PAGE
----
Friday is Immigration Day at my daughter's elementary school. Over the course of the last month or so, the fifth graders have been researching and studying the great waves of immigration in this country. On the culminating day, each student takes on the persona of an immigrant from the country they have chosen, they pack their bags and dress as a traveler, and will go through a simulation of the process by which immigrants entered this country through Ellis Island. My youngest daughter is really into it. My kids love history, and this particular project had special significance for her because she chose a real life immigrant upon which to model herself; her great-grandmother, my grandmother, who emigrated to the United States, coming from Italy through Ellis Island in 1932. Her name was Vincenzella Lamarra Tosti, and she was such a vibrant and dynamic part of all of our lives. She lived the American Dream, coming to this country with nothing, building a beautiful life with her husband and her family.
My grandmother died at age 98, just six months ago, and Anna has felt the loss of her Nonna quite deeply. She is really looking forward to this day. I, of course, wouldn't miss it for the world. Parents have been asked to send cookies from the country of origin of the simulated immigrants, and I will be making pizzelle, using my grandmother's pizzelle iron. When we were kids, we had them at every family gathering. Pizzelle were the ubiquitous cookie, and we didn’t really give them a second thought. As an adult, I crave them; their sweet crunch, the smell of vanilla they leave behind. They have always been Anna's favorite; Nonna used to make them quite often, and cover them with confectioner's sugar. She never once got upset when the kids would walk around the house eating them, sprinkling the powdered sugar everywhere they went. These pizzelle are the best snack ever. They are crispy and sweet, and they melt in your mouth as soon as you bite into them. The recipe doubles well, and they will last for several days, stored in an airtight container, as long as the humidity is not too high. You can really use any extract you like; anise is traditional, but my girls like almond or vanilla best. They used to be made using a cast iron mold, but these days it is so easy to plug in the pizzelle iron, which is not expensive. The smell of the cookies baking in the kitchen brings me back to my childhood in an instant.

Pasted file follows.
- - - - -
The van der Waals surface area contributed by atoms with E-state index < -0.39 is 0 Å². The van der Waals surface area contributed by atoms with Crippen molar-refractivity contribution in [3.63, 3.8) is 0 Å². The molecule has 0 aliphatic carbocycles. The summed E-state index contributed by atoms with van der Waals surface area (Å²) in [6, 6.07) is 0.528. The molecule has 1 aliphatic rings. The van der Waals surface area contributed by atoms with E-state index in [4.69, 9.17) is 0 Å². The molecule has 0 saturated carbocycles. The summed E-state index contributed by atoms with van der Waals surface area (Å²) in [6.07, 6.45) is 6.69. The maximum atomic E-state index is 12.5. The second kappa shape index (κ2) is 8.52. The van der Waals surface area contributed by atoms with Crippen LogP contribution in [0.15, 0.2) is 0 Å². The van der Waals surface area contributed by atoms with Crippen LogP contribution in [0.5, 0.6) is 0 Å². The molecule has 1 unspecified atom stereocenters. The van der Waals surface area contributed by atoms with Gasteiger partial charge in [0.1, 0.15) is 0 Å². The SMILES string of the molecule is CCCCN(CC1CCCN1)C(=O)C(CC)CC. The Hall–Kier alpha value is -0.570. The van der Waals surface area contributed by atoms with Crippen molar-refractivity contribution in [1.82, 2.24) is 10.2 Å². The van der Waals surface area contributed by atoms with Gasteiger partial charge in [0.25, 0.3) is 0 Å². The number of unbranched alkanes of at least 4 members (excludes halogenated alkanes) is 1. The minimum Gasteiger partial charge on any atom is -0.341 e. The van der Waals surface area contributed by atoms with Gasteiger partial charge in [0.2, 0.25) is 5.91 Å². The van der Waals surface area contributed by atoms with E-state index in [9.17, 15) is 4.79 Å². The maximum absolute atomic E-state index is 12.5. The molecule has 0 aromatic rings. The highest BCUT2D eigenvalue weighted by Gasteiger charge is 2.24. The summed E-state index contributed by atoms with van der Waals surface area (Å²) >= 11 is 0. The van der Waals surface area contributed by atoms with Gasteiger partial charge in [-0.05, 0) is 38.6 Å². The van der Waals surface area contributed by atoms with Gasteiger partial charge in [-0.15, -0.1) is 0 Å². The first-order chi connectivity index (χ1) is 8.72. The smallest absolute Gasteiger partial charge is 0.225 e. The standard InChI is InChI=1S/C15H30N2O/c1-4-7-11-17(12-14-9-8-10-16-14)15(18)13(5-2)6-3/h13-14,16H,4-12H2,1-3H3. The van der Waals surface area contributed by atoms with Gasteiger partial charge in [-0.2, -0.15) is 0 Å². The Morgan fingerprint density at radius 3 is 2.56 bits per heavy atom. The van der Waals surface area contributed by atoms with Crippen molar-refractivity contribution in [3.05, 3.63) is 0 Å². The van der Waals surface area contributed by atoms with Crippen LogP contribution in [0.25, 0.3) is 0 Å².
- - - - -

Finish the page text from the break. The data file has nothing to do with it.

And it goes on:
3 eggs, beaten
¾ cup sugar
¾ cup butter, melted and cooled slightly
¾ cup flour
1 tsp. baking powder
1/2 tsp. salt
2-3 tsp vanilla
Beat the eggs and sugar together well. Add the butter and continue to mix. Add the dry ingredients and the extracts, and mix well. Batter will be stiff, but come off the spoon easily. Preheat the pizzelle iron according to instructions, then place about 1 tbsp. of the batter (depending on the size of the pizzelle maker) in the center of the iron. Close the lid and cook for about 45 seconds. Remove carefully, and allow to cool on a wire cooling rack. When they are completely cool, cover with confectioners sugar, stack and seal in an airtight container. They will last as long as you can resist them, which will not be long. Makes about 2 dozen.